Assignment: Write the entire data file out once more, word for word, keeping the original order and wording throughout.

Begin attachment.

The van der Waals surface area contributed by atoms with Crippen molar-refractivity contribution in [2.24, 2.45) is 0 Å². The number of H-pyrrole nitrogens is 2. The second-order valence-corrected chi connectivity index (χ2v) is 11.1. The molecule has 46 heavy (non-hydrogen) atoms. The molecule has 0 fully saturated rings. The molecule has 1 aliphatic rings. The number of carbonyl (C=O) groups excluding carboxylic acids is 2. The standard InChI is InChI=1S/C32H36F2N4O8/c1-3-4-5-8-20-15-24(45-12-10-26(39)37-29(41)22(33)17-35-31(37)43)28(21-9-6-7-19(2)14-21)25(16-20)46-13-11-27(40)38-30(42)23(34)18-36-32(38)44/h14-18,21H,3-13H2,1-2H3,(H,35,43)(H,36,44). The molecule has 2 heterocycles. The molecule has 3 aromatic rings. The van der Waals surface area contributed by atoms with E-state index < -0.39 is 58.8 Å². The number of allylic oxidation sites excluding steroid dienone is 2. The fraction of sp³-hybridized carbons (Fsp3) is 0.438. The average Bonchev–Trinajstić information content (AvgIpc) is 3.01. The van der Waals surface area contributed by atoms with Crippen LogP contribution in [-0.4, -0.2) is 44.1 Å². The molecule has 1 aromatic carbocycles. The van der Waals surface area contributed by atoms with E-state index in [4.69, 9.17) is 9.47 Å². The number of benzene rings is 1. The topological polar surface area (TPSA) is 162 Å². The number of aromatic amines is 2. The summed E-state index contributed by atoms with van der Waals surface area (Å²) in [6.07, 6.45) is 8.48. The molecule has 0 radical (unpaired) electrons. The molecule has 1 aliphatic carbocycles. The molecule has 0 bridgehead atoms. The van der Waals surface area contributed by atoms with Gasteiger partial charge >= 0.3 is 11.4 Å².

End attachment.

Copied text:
The van der Waals surface area contributed by atoms with Crippen molar-refractivity contribution in [2.24, 2.45) is 0 Å². The number of H-pyrrole nitrogens is 2. The second-order valence-corrected chi connectivity index (χ2v) is 11.1. The molecule has 46 heavy (non-hydrogen) atoms. The molecule has 0 fully saturated rings. The molecule has 1 aliphatic rings. The number of carbonyl (C=O) groups excluding carboxylic acids is 2. The standard InChI is InChI=1S/C32H36F2N4O8/c1-3-4-5-8-20-15-24(45-12-10-26(39)37-29(41)22(33)17-35-31(37)43)28(21-9-6-7-19(2)14-21)25(16-20)46-13-11-27(40)38-30(42)23(34)18-36-32(38)44/h14-18,21H,3-13H2,1-2H3,(H,35,43)(H,36,44). The molecule has 2 heterocycles. The molecule has 3 aromatic rings. The van der Waals surface area contributed by atoms with E-state index < -0.39 is 58.8 Å². The number of allylic oxidation sites excluding steroid dienone is 2. The fraction of sp³-hybridized carbons (Fsp3) is 0.438. The average Bonchev–Trinajstić information content (AvgIpc) is 3.01. The van der Waals surface area contributed by atoms with Crippen LogP contribution in [-0.4, -0.2) is 44.1 Å². The molecule has 1 aromatic carbocycles. The van der Waals surface area contributed by atoms with E-state index in [4.69, 9.17) is 9.47 Å². The number of benzene rings is 1. The topological polar surface area (TPSA) is 162 Å². The number of aromatic amines is 2. The summed E-state index contributed by atoms with van der Waals surface area (Å²) in [6.07, 6.45) is 8.48. The molecule has 0 radical (unpaired) electrons. The molecule has 1 aliphatic carbocycles. The molecule has 0 bridgehead atoms. The van der Waals surface area contributed by atoms with Gasteiger partial charge >= 0.3 is 11.4 Å².